In a medium-large bowl, whisk together flour, salt, baking powder and soda and spices.
In a stand mixer with a paddle attachment, mix butter and sugar on high, until fluffy, about 3-4 minutes.
Mix in egg, vanilla and pumpkin also for about 3-4 minutes, until blended. Don’t freak out if it looks curdled, it will do that, and it will be ok.
Slowly add the dry ingredients until just mixed. Then slowly mix in chocolate chips.
Drop cookie dough by rounded tablespoons onto cookie sheet.
Bake until edges are golden brown. The recipe I was working off said 10 minutes, mine took like 25. Start checking at 10 – you’ll know.
Cool on sheet for 2 minutes, then transfer to baking rack and eat them all!
Most normal people recognize that Saturday morning is the best day of the week to sleep in, but I’m a little dumb about these things. After a week of sleepless nights, I still have a tendency to get up at 6am to make it to my dance class at 10… in Connecticut. It is, in fact, insane. But my dance school is one of my favorite places in the whole world and the concrete towers and grand avenues that are my New York day-to-day are no substitute for the fiery autumn country roads that lead me home.
Usually I go home on friday nights so I can get up for dance at a normal time, but by a beautiful stroke of luck I took the train last week. And when I got off the train in South Norwalk to transfer to Bethel (which is so great, you’ve never even heard of it) I had what can only be described as “a moment.” All at once, the friendlier people, bright colors and most importantly the crispness of the air whacked me in the face and though the equinox was still a week away, my fall had arrived. Ever since then, I can’t get enough of apples, pumpkins, squash and cinnamon… but I decided I’d better hold off to share my insanity until it was really really fall, and also until I had a recipe worthy of my sentiments to share with you – something truly special. Which luckily, I found today on the first full day of fall! This recipe is inspired by Martha Stewart’s recipe, but with added sherry, more rosemary, cream, garlic and cheese. It tastes vaguely Northern Italian, but distinctly American and very very fall. And the best part is it only takes 1/2 an hour max from start to finish, even for a slow cooker like me!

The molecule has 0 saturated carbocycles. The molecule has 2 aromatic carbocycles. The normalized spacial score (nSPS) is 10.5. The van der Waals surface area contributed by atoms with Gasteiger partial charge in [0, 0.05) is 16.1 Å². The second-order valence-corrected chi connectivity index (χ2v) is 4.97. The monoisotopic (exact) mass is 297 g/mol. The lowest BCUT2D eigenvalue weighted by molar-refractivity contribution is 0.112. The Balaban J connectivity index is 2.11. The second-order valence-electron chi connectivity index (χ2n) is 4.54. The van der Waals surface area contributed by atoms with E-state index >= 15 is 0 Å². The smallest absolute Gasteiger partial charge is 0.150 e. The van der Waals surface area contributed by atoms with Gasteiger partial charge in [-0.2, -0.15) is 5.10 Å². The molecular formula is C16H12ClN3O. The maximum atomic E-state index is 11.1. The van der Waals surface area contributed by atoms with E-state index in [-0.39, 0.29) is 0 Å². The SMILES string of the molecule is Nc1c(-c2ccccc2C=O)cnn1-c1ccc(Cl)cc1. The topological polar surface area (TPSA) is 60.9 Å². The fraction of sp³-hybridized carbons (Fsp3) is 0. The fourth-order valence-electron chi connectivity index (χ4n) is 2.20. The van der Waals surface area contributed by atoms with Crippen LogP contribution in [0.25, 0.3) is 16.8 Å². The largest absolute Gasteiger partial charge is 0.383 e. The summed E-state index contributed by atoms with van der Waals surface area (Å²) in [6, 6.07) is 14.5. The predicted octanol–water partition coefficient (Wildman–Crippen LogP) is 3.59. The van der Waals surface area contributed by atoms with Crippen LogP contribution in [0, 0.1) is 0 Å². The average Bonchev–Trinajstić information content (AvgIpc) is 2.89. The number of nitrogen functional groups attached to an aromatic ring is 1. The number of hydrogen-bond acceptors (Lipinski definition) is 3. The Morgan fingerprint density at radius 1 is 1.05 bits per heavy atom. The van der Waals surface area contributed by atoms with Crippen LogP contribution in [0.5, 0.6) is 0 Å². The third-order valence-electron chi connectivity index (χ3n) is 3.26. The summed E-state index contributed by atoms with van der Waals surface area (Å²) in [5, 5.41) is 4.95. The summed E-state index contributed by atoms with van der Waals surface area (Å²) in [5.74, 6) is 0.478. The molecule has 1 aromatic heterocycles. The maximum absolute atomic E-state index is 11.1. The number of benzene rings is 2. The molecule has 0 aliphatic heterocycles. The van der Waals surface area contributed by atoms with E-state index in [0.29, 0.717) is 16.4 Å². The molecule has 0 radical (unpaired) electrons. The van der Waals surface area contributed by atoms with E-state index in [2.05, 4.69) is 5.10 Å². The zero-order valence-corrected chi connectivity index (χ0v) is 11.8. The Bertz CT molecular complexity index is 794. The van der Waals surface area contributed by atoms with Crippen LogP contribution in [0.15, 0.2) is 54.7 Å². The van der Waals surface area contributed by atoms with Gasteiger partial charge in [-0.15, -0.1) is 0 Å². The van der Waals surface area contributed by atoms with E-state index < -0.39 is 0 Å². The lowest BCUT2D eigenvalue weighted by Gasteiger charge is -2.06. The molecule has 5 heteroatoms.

How about you – do you have a savory way to welcome in the season? We’d love to hear about it!
Penne with Pumpkin Cream Sauce
From: Gabrielle Siegel, inspired by Martha Stewart
12 oz penne pasta
2 tbsp canola oil
4-5 cloves garlic, finely minced
2 tsp dried rosemary
2.5-3 tbsp sherry
1 (15 oz) can pure pumpkin
3/4 cup half-and-half
1/2-3/4 cup grated parmesan
1 tbsp sugar
Cook pasta, according to package directions, in salted water until al-dente. Drain, and reserve 2 cups water.
Heat oil over medium-high heat in a large saucepan, and sauté garlic and rosemary for 2-3 minutes, until fragrant and slightly toasted
Carefully add the sherry, pumpkin, half-and-half, parmesan and sugar, and stir to combine. Add reserved water in 1/2 cup increments until desired texture is reached.
Add pasta to pan, and stir to coat.
Eat, sprinkled with parmesan and a little rosemary.